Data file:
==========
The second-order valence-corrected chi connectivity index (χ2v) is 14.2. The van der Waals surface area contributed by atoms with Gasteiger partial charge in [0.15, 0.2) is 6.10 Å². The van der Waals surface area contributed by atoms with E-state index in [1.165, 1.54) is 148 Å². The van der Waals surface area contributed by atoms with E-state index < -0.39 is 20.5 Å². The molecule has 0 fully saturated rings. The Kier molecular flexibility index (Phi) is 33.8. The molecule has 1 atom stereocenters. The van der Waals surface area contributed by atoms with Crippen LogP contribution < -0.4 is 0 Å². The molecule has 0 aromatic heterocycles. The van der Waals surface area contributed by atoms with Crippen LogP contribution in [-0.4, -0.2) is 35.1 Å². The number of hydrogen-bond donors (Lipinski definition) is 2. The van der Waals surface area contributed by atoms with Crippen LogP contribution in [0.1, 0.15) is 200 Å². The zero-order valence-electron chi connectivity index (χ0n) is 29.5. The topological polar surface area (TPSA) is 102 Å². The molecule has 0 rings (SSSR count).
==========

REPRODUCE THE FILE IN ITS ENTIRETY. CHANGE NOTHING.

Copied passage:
The second-order valence-corrected chi connectivity index (χ2v) is 14.2. The van der Waals surface area contributed by atoms with Gasteiger partial charge in [0.15, 0.2) is 6.10 Å². The van der Waals surface area contributed by atoms with E-state index in [1.165, 1.54) is 148 Å². The van der Waals surface area contributed by atoms with E-state index < -0.39 is 20.5 Å². The molecule has 0 fully saturated rings. The Kier molecular flexibility index (Phi) is 33.8. The molecule has 1 atom stereocenters. The van der Waals surface area contributed by atoms with Crippen LogP contribution < -0.4 is 0 Å². The molecule has 0 aromatic heterocycles. The van der Waals surface area contributed by atoms with Crippen LogP contribution in [-0.4, -0.2) is 35.1 Å². The number of hydrogen-bond donors (Lipinski definition) is 2. The van der Waals surface area contributed by atoms with Crippen LogP contribution in [0.1, 0.15) is 200 Å². The zero-order valence-electron chi connectivity index (χ0n) is 29.5. The topological polar surface area (TPSA) is 102 Å². The molecule has 0 rings (SSSR count).